How have you been? I know, it’s been a long time, hasn’t it. Sorry about that. Had some time off to think things over and work out what to do next…
You see, 2012 and 2013 have been quite eventful, emotional and trying at times. The excitement of publishing the Cypress Branches trilogy, and learning my way around the self-publishing world, has been tempered by some very sad and difficult events.
William’s wife, my grandmother, passed away earlier this year, just before we released It Never Was You. With the family’s blessing, I decided to go ahead with a low-key launch and the blog tour. But to be honest, it took it out of me, and I decided that I’d have to take a break.
And I’m glad I did. I’d been concentrating on publishing the books pretty much constantly for about 18 months, and the strain was beginning to show. I just wasn’t enjoying it any more, and when you stop enjoying something, that’s when you need to take a step back.
But the trilogy has rarely been far from my thoughts, and I’ve used the last few months to have a really good think about what direction I want to take the project from here on in. I think I have a plan nailed, and once again I’m pretty excited about it, which is great. There are going to be changes, but all for the good, I think.
So, where to begin?
Online spring clean
Well, for a start, the main website (acuteanglebooks.co.uk) is having a makeover to bring it right into the 21st century. With the new format, it will now work just as well on mobile and tablet devices as it did on PCs, rather than being re-formatted into a poor HTML version, which has always been a bugbear of mine. I’m also making it a bit more streamlined and user-friendly, both for the reader and for me making updates!
There will also be changes around this blog. I’m going to do a spring clean as soon as the website is up and running, then I’ll start to pen some posts I’ve been planning for a long time now, but have never managed to get round to…
New blog content
Earlier in the year, I pledged to blog more often. Alas, events overtook that resolution, and the extra content never materialised. But it’s never too late to make a start, and hopefully soon, there will be more opportunities to create some really interesting content.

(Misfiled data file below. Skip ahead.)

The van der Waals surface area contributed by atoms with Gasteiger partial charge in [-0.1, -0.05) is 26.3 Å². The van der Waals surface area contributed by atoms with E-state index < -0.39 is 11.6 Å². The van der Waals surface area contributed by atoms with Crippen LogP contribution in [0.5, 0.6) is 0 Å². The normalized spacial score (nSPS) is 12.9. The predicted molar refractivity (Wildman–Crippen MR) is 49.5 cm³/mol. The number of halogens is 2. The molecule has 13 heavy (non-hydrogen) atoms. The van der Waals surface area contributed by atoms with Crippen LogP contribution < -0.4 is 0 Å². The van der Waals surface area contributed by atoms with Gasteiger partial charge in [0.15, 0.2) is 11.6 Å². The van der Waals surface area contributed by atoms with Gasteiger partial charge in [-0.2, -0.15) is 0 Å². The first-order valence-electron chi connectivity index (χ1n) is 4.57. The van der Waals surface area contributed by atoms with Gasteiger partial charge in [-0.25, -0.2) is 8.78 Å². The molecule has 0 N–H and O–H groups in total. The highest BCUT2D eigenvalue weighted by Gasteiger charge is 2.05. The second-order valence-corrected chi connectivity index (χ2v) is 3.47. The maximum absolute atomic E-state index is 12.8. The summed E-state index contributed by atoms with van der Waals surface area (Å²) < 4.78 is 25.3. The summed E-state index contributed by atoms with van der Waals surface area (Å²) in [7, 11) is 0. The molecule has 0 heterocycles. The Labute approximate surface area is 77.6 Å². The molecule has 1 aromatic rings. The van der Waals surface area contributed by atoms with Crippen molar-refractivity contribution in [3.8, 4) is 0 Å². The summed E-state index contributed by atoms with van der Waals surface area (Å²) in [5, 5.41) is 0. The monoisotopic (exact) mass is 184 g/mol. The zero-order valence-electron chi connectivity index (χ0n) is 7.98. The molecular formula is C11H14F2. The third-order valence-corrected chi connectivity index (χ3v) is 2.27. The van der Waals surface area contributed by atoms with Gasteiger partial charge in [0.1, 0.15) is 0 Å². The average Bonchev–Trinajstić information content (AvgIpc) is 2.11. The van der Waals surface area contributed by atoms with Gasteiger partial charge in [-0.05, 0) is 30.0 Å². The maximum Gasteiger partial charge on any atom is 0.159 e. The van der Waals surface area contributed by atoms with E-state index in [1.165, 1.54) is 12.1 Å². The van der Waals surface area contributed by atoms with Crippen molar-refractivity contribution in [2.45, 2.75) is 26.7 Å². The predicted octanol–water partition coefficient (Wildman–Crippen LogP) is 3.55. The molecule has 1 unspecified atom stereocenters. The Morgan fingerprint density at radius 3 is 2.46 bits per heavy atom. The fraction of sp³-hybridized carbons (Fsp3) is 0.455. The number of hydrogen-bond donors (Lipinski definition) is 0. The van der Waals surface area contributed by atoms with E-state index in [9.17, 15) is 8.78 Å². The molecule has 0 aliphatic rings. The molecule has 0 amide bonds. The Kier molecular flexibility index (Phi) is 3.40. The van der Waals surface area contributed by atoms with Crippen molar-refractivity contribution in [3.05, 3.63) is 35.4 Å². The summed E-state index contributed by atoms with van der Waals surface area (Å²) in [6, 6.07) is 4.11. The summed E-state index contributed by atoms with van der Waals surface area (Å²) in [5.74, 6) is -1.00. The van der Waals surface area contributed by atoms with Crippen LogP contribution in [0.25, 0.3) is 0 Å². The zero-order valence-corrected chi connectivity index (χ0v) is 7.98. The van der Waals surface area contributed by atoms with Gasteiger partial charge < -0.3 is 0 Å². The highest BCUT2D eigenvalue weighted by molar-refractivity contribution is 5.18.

One of the things I’ve realised since taking my sabbatical is that I’ve never done any really meaty research into Gramps’s past. This really is a rich seam to explore, what with his career as a paratrooper, merchant seaman, engineer and university lab technician. I’d love to get in touch with others who might know of a parent or grandparent who may have served with William during the war, or at sea. I want to find out more about what his life would have been like back then, and get a better understanding of where his ideas for the book came from.
And there’s all the posts around the books themselves that I’d like to do. They are set against the backdrop of some incredible moments in the history of the 20th century, and I’d love to explore them more. In Pegasus Falling alone, we take in the ill-fated Operation Market Garden at Arnhem, the concentration camps, the refugee crisis in Germany after the war, the Jewish settlers trying to reach Palestine, and the whole Middle East situation flaring up. All of these are fascinating aspects of history that I’d love to read more about. As I do, I’ll be documenting my research here.
I’m teeming with ideas, and can’t wait to get stuck in.
Building the audience
The key aim all along has been to get the books into the hands of the audience William’s work deserves, and for the first 18 months of this project I was searching out readers right across the globe. Drunk on the possibilities that ebook publishing offers, I cast the net wide hoping to build an audience wherever I could. That tactic had some success, but not enough to warrant continuing down that road. Because our readers are scattered across the continents, building momentum has been difficult, and I feel that now a bit of consolidation closer to home is what’s needed.
For the time being I’ll be concentrating on building an audience on this side of the Atlantic. Whilst the US market offers a huge number of readers, and I have managed to find a few out there (thanks guys!), I really should be doing more in the UK first. (Don’t worry, international readers, I’m not forsaking you totally, and the books will continue to be available around the world wherever possible, so if you’re in the States (or Australia, Spain, Portugal, or anywhere else the books have sold) and you know your friends will love the books as much as you have, go tell them to buy them – they’re still there in the Kindle Store.
Building a bigger fan base closer to home over the coming months makes a lot of sense for several reasons. For a start, although we now live in a global marketplace, and Facebook and Twitter have transformed how word of mouth is spread, I think it still makes sense to start small. I suspect that building excitement around the books will be easier to do in a small area to begin with. I can visit places in the UK, bringing that personal touch. Plus, with the second and third books being set primarily in the UK, there are places here that I can (and will!) target, and that’s my next step (watch out, Liverpool!)
…But what about the books themselves?!
And then, of course, there’s the small matter of publishing part three of the trilogy. Work hasn’t begun on it yet, which I know will dismay many readers eagerly awaiting its release. But I can assure you, work will begin soon. The first job is to re-read the manuscript – something I haven’t done since putting together the hardback. I can’t wait to get stuck in!
So, that’s the plan. What the next 18 months actually holds in store, who knows. But I’m looking forward to getting started.
Watch this space!